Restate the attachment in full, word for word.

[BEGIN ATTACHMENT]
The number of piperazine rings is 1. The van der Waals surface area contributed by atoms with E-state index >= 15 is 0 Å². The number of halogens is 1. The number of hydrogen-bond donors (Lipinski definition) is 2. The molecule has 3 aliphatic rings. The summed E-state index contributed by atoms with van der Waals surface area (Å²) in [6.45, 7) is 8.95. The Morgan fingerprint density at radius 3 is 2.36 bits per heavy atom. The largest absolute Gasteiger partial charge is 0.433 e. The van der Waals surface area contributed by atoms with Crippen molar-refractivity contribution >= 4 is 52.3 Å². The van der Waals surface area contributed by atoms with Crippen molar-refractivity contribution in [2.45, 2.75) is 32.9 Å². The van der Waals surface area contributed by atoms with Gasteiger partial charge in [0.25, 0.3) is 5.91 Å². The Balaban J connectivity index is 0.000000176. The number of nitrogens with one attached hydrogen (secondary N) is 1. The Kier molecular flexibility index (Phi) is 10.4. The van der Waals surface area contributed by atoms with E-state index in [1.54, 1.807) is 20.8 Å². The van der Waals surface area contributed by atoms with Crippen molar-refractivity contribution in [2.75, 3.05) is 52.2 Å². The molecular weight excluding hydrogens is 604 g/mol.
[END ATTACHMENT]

The number of piperazine rings is 1. The van der Waals surface area contributed by atoms with E-state index >= 15 is 0 Å². The number of halogens is 1. The number of hydrogen-bond donors (Lipinski definition) is 2. The molecule has 3 aliphatic rings. The summed E-state index contributed by atoms with van der Waals surface area (Å²) in [6.45, 7) is 8.95. The Morgan fingerprint density at radius 3 is 2.36 bits per heavy atom. The largest absolute Gasteiger partial charge is 0.433 e. The van der Waals surface area contributed by atoms with Crippen molar-refractivity contribution >= 4 is 52.3 Å². The van der Waals surface area contributed by atoms with Crippen molar-refractivity contribution in [2.45, 2.75) is 32.9 Å². The van der Waals surface area contributed by atoms with Gasteiger partial charge in [0.25, 0.3) is 5.91 Å². The Balaban J connectivity index is 0.000000176. The number of nitrogens with one attached hydrogen (secondary N) is 1. The Kier molecular flexibility index (Phi) is 10.4. The van der Waals surface area contributed by atoms with E-state index in [1.54, 1.807) is 20.8 Å². The van der Waals surface area contributed by atoms with Crippen molar-refractivity contribution in [2.75, 3.05) is 52.2 Å². The molecular weight excluding hydrogens is 604 g/mol.